Born: 3 September, 1940, in Edinburgh. Died: 30 June, 2015, in Copthorne, West Sussex, aged 74.
Kenneth William Green – or Ken as he was most commonly known – was both a team player of high order, whether it be in sport or business – and a leader and a catalyst for change.
He went to his local primary school in Colinton in Edinburgh then completed his secondary education at George Watson’s College, becoming Senior Cadet in the Combined Cadet Force then head boy in his final year.
He went to the University of Edinburgh, graduating with a first-class Honours degree majoring in economics, a subject, he believed, which helped explain the basic foundations of life.
An all-round sportsman, Ken excelled in rugby and cricket but it was the latter in which he made an enduring mark. He was George Watson’s cricket captain in his final year although cheerfully ruffled establishment feathers by subsequently declining to play for the Watsonians.
Instead he played for the University of Edinburgh and with all the top student players in the Scottish Universities X1. After Watson’s tight-knit old school-tie network he relished the range of people from all walks of life and countries that he met at university.
A graduate traineeship drew him into the world of large companies, and down to the north of England initially with Royal Insurance and then with Procter and Gamble. With his sharp sense of humour, on visits back to Edinburgh, he would then describe his occupation as making soap.
In fact, he rose to responsible project management positions. One was with Abbey Life in London – a job he commuted to while living in West Sussex. He was a head of sales but, as a creative and inveterate entrepreneur, decided to set up his own insurance brokerage called Green Denman and Co.
He maintained contact with colleagues in Abbey Life, however, and was the driving force behind the creation of Skandia Life Assurance Company. He was a founding shareholder at Skandia and took out its first ever policy. He declined closer involvement, however, as his own business grew from strength to strength.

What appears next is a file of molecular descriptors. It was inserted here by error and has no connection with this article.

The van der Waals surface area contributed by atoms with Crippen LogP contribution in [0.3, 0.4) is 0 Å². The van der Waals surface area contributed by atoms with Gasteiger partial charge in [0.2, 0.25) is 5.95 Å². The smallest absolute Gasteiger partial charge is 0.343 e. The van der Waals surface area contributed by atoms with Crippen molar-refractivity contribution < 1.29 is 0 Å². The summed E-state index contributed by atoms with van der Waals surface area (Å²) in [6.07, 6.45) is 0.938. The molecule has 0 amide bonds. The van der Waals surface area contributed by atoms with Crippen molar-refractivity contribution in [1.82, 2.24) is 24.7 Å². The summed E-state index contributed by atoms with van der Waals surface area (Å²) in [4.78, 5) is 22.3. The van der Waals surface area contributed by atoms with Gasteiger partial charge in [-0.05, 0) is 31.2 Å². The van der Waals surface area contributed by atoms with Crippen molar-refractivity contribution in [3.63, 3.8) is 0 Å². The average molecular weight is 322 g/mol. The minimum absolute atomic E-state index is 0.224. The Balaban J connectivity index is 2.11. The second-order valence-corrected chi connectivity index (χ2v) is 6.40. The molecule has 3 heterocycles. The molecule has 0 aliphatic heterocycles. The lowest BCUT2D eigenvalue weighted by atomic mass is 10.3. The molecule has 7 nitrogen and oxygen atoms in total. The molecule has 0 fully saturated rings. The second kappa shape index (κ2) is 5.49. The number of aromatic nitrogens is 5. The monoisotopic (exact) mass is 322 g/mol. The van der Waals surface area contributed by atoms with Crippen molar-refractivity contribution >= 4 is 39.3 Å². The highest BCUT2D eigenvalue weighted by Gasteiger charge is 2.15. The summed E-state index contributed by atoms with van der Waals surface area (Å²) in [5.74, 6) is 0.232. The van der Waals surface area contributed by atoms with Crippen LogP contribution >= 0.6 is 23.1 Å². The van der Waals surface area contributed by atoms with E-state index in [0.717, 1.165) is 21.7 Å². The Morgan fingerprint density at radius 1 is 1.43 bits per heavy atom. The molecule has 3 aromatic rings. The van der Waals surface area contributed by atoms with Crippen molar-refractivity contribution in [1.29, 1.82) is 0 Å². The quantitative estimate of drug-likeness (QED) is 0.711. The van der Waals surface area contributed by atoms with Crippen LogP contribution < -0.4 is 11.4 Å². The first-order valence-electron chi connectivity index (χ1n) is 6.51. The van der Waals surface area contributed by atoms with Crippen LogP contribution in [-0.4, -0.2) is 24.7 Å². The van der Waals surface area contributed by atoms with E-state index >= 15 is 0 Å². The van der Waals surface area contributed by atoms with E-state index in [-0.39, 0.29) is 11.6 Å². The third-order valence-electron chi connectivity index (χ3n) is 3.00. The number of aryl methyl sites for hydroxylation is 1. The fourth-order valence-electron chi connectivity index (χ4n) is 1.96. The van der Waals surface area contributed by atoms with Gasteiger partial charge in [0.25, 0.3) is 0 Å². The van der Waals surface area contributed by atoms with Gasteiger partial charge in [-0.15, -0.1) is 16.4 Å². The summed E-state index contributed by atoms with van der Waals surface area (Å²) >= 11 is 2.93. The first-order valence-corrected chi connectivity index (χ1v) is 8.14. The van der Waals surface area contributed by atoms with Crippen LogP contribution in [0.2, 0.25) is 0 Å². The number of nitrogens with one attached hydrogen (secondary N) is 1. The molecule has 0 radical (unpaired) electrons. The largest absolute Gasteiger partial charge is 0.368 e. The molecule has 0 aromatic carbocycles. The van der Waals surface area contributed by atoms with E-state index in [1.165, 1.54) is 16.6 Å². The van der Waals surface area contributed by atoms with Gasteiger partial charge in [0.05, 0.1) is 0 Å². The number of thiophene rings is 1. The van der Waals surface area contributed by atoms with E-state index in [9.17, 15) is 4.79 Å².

The move to England had fortuitously placed Ken close to the top players of Lancashire Country Cricket Club and he played as a wicket keeper for Eric Taylor’s X1, and in 1973 he was playing for Sussex in the 2nd X1 Championship.
At the same time he was a playing member of MCC (Marylebone Cricket Club) which manages the Lords cricket ground in London. In 1976 he went on an MCC tour to Denmark and Holland.
He also played for the Duchess of Norfolk’s X1 based at Arundel Castle cricket grounds and for 25 years sponsored matches there. In the process he formed enduring friendships with all-time greats such as Colin Cowdrey.
Essentially a self-made man who had started life from relatively unassuming beginnings as the son of a master butcher, he never lost sight of the need to encourage young people in their endeavours.
For 28 years he funded the annual Kenneth Green Prize at George Watson’s College. With the aim of fostering independent learning and a spirit of innovation and entrepreneurship, this was awarded to third year pupils taught in the Economics and Modern Studies Department who researched and wrote the best projects on topics of their own choosing.
In the cricket world Ken was also instrumental in the establishment in 1985 of the Arundel Castle Cricket Foundation, which gave playing opportunities to young people from disadvantaged backgrounds.
The following year he became a founder trustee of the Sussex Young Cricketers Educational Trust (subsequently titled Sussex Cricket in the Community Trust)which gave opportunities for both boys and girls to develop their cricketing interests and skills.
Ken first met Lorna Dunn – then a pupil at George Watson’s Ladies College – at the college’s boys versus girl’s hockey match. Lorna went on to train as a PE teacher and to be mother to their three children, Andrew, Michael and Fiona, in a marriage which lasted just a few months short of 50 years.
Ken’s hitherto robust health was blighted in February 2008 by a stroke which led to the winding down of his business a few years later. A diagnosis of vascular dementia was a further blow. Lorna cared for Ken at home for as long as she could until he was placed, just four months ago, in a care home. Aspirated pneumonia finally took him away and he died in hospital with Lorna at his side.
As well as his wife and three children Ken is survived by his brother David and by five grandchildren Emily, Tilly, William, Zara and Arabella.